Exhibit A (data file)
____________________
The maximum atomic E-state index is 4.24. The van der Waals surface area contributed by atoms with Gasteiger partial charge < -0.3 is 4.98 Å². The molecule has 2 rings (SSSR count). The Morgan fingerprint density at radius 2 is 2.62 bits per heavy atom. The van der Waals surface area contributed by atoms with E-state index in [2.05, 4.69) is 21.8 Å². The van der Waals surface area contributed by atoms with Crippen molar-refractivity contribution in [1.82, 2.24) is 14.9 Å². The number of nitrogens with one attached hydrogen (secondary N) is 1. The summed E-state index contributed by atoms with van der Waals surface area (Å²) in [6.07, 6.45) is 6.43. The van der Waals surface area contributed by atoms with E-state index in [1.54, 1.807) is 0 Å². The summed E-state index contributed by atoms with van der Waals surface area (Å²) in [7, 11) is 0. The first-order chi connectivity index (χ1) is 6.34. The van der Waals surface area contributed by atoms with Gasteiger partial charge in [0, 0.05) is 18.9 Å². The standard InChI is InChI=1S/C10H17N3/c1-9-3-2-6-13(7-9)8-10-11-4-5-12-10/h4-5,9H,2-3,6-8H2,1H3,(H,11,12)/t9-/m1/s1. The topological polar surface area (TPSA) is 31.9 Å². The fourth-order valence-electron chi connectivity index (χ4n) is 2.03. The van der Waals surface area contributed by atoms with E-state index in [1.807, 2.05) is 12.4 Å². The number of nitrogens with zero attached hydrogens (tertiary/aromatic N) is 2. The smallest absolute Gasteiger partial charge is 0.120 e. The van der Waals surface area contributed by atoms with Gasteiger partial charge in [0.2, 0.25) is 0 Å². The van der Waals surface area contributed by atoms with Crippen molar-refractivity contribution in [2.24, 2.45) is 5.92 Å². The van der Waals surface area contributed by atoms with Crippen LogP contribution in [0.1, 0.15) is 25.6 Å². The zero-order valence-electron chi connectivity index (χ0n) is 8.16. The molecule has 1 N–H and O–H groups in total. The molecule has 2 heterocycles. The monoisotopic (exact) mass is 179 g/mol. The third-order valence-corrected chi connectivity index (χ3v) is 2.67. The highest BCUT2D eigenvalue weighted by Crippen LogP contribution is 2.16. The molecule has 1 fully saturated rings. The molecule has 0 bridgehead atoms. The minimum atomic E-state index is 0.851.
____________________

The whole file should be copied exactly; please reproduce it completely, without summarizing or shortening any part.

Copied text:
The maximum atomic E-state index is 4.24. The van der Waals surface area contributed by atoms with Gasteiger partial charge < -0.3 is 4.98 Å². The molecule has 2 rings (SSSR count). The Morgan fingerprint density at radius 2 is 2.62 bits per heavy atom. The van der Waals surface area contributed by atoms with E-state index in [2.05, 4.69) is 21.8 Å². The van der Waals surface area contributed by atoms with Crippen molar-refractivity contribution in [1.82, 2.24) is 14.9 Å². The number of nitrogens with one attached hydrogen (secondary N) is 1. The summed E-state index contributed by atoms with van der Waals surface area (Å²) in [6.07, 6.45) is 6.43. The van der Waals surface area contributed by atoms with E-state index in [1.54, 1.807) is 0 Å². The summed E-state index contributed by atoms with van der Waals surface area (Å²) in [7, 11) is 0. The first-order chi connectivity index (χ1) is 6.34. The van der Waals surface area contributed by atoms with Gasteiger partial charge in [0, 0.05) is 18.9 Å². The standard InChI is InChI=1S/C10H17N3/c1-9-3-2-6-13(7-9)8-10-11-4-5-12-10/h4-5,9H,2-3,6-8H2,1H3,(H,11,12)/t9-/m1/s1. The topological polar surface area (TPSA) is 31.9 Å². The fourth-order valence-electron chi connectivity index (χ4n) is 2.03. The van der Waals surface area contributed by atoms with E-state index in [1.807, 2.05) is 12.4 Å². The number of nitrogens with zero attached hydrogens (tertiary/aromatic N) is 2. The smallest absolute Gasteiger partial charge is 0.120 e. The van der Waals surface area contributed by atoms with Gasteiger partial charge in [0.2, 0.25) is 0 Å². The van der Waals surface area contributed by atoms with Crippen molar-refractivity contribution in [2.24, 2.45) is 5.92 Å². The van der Waals surface area contributed by atoms with Crippen LogP contribution in [0.1, 0.15) is 25.6 Å². The zero-order valence-electron chi connectivity index (χ0n) is 8.16. The molecule has 1 N–H and O–H groups in total. The molecule has 2 heterocycles. The monoisotopic (exact) mass is 179 g/mol. The third-order valence-corrected chi connectivity index (χ3v) is 2.67. The highest BCUT2D eigenvalue weighted by Crippen LogP contribution is 2.16. The molecule has 1 fully saturated rings. The molecule has 0 bridgehead atoms. The minimum atomic E-state index is 0.851.